Green Bay Packers defensive end Datone Jones goes through drills during Sunday's training camp practice at Ray Nitschke Field. H. Marc Larson/Press-Gazette Media
It took only one practice in pads for defensive coordinator Dom Capers to work first-round draft pick Datone Jones with the No. 1 base 3-4 defense — Jones had worked with the starters only in the nickel and dime until Tuesday morning’s second padded practice of camp. Jones also worked with the No. 2 kickoff coverage unit, which though not unheard of for a defensive lineman is rare. “He can run,” coach Mike McCarthy said of why the Packers are teaching Jones to cover kicks. “He’s a major match-up problem. But we’ll work him as a back-up. I don’t see that as a primary role for Datone. But he has a unique skill set.” Jones went on to have another strong practice Tuesday. He had a relatively good day in one-on-one pass rushing — he went 1-1 against starting right guard T.J. Lang, including knocking down Lang on his win, though Jones also lost both his matchups against Garth Gerhart, a deep backup at center. Then in a team red-zone period Jones made the kind of play that’s impossible not to notice. On a zone blitz he dropped into coverage, picked up running back James Starks over the middle and looked almost like a defensive back the way he calmly knocked down the check-down pass from B.J. Coleman. “Consistently in all of our practices, (Jones) shows up in the team drills,” McCarthy said. “And I think that’s a very good indication when you’re doing player evaluations.”
The Packers paid Oklahoma State guard Lane Taylor the highest bonus ($7,000) of their undrafted rookies this year and liked him enough to work with him with the No. 2 offensive line beginning early in offseason practices. Going into camp, Taylor looked like he might be this year’s Don Barclay — a player who might not impress in non-padded practices but would show when the pads go on. As a senior in college Taylor gave up no sacks in 850 snaps, according to NFLDraftScout.com, so pass protection is a presumed strength. But at least in one-on-one pass blocking he’s struggled in two padded workouts with an unofficial 2-4 record, including 1-2 Tuesday. His competition was tough — his losses Tuesday were to B.J. Raji and Johnny Jolly, and his win came against Mike Daniels, who is one of the more improved players on the roster from last year. But the defeats were decisive. Keep in mind that one-on-ones aren’t the final measure of linemen — what matters is their play in 11-on-11 in practice and games. Former Packers lineman Nick McDonald, for instance, often looked brutal in one-on-ones in his rookie camp in 2010 yet made the final roster because he performed well in preseason games. The door’s open for the thick-built Taylor (6-3, 324) to win a roster spot, especially after fourth-round pick JC Tretter’s broken ankle in the offseason, but Taylor needs to show he can adjust to the speed and power of the NFL game.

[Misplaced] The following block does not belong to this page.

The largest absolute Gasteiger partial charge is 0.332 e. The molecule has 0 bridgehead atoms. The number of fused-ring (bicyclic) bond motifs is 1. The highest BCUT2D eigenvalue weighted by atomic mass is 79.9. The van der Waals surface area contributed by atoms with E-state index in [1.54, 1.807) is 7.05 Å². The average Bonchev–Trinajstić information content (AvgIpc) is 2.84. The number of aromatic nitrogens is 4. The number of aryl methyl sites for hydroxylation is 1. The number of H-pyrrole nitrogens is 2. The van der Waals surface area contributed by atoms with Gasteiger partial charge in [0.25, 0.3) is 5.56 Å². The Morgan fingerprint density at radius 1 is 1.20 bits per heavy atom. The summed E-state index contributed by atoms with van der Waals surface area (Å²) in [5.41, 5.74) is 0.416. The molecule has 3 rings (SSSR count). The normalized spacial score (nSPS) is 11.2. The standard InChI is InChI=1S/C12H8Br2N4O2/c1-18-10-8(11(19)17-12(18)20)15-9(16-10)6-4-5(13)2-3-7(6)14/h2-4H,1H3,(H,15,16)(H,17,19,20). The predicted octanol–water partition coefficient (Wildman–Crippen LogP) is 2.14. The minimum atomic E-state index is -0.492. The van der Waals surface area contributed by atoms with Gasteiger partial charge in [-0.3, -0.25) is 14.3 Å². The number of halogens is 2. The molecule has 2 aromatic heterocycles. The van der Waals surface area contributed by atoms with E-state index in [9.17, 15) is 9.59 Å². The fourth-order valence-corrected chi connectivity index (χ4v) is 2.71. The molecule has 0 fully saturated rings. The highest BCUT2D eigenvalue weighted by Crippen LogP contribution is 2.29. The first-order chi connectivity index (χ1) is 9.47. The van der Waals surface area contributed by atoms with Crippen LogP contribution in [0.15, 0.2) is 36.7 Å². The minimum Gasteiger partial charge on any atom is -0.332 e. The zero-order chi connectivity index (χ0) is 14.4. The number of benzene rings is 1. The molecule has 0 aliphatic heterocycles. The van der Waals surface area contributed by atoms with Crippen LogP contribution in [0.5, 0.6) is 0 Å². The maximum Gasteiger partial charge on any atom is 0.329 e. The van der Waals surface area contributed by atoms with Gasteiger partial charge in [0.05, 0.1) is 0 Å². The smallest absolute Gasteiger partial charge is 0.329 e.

Did you notice?
■Running back James Starks is off to a good start in his bid to make the roster for a fourth season after three injury-filled years. In a red-zone period Tuesday he took one toss left for what would have been a nine-yard touchdown and another run that might have gone for a 21-yard touchdown. He also had a goal-line collision that brought to mind a play in camp last year. Early in camp last summer, Starks was about to make it to the pylon when cornerback Jarrett Bush sent him sprawling with a big hit. That prompted Packers scout Alonzo Highsmith, a former NFL running back, to admonish Starks that he has to deliver, not take, that kind of hit against a defensive back. On a similar run to the pylon Tuesday, Starks kept his feet after lowering his pads and crashing through safety M.D. Jennings’ hard hit. “I thought James had probably one of his better days today,” McCarthy said.
■The Packers are giving punter Tim Masthay more work than usual on kickoffs. He worked in a rotation with kickers Mason Crosby and Giorgio Tavecchio during the kickoff-coverage period Tuesday and consistently hit his kickoffs deeper than Tavecchio.
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